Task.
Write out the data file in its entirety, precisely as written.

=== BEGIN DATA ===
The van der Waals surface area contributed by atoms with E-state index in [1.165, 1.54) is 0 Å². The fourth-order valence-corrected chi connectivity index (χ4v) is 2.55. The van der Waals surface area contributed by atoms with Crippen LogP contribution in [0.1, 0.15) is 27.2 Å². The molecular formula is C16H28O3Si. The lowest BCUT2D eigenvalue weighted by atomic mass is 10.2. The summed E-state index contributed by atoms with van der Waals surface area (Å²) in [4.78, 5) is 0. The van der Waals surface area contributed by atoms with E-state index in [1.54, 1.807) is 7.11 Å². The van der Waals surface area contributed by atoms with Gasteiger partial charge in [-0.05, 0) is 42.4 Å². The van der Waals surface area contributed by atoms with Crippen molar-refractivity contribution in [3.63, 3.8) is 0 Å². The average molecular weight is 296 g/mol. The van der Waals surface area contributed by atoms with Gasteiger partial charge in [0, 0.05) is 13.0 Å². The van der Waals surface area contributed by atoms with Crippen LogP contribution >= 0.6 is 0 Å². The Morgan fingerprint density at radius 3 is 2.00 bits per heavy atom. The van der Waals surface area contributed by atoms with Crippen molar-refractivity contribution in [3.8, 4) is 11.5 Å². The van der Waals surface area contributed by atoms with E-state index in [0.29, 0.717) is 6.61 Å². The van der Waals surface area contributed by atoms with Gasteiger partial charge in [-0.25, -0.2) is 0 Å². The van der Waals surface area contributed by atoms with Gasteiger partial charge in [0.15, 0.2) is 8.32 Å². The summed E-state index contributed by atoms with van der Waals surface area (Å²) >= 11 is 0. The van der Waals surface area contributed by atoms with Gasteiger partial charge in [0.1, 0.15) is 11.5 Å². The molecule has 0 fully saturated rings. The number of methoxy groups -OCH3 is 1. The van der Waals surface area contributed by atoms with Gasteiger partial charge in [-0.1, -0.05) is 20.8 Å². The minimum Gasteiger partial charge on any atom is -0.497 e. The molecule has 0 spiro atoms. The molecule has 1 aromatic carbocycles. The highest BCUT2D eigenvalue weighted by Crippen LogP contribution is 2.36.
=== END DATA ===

The van der Waals surface area contributed by atoms with E-state index in [1.165, 1.54) is 0 Å². The fourth-order valence-corrected chi connectivity index (χ4v) is 2.55. The van der Waals surface area contributed by atoms with Crippen LogP contribution in [0.1, 0.15) is 27.2 Å². The molecular formula is C16H28O3Si. The lowest BCUT2D eigenvalue weighted by atomic mass is 10.2. The summed E-state index contributed by atoms with van der Waals surface area (Å²) in [4.78, 5) is 0. The van der Waals surface area contributed by atoms with E-state index in [1.54, 1.807) is 7.11 Å². The van der Waals surface area contributed by atoms with Gasteiger partial charge in [-0.05, 0) is 42.4 Å². The van der Waals surface area contributed by atoms with Crippen molar-refractivity contribution in [3.63, 3.8) is 0 Å². The average molecular weight is 296 g/mol. The van der Waals surface area contributed by atoms with Gasteiger partial charge in [0, 0.05) is 13.0 Å². The van der Waals surface area contributed by atoms with Crippen LogP contribution >= 0.6 is 0 Å². The Morgan fingerprint density at radius 3 is 2.00 bits per heavy atom. The van der Waals surface area contributed by atoms with Crippen molar-refractivity contribution in [3.8, 4) is 11.5 Å². The van der Waals surface area contributed by atoms with E-state index in [0.29, 0.717) is 6.61 Å². The van der Waals surface area contributed by atoms with Gasteiger partial charge in [-0.25, -0.2) is 0 Å². The van der Waals surface area contributed by atoms with Gasteiger partial charge in [0.15, 0.2) is 8.32 Å². The summed E-state index contributed by atoms with van der Waals surface area (Å²) >= 11 is 0. The van der Waals surface area contributed by atoms with Gasteiger partial charge in [0.1, 0.15) is 11.5 Å². The molecule has 0 fully saturated rings. The number of methoxy groups -OCH3 is 1. The van der Waals surface area contributed by atoms with Gasteiger partial charge in [-0.1, -0.05) is 20.8 Å². The minimum Gasteiger partial charge on any atom is -0.497 e. The molecule has 0 spiro atoms. The molecule has 1 aromatic carbocycles. The highest BCUT2D eigenvalue weighted by Crippen LogP contribution is 2.36.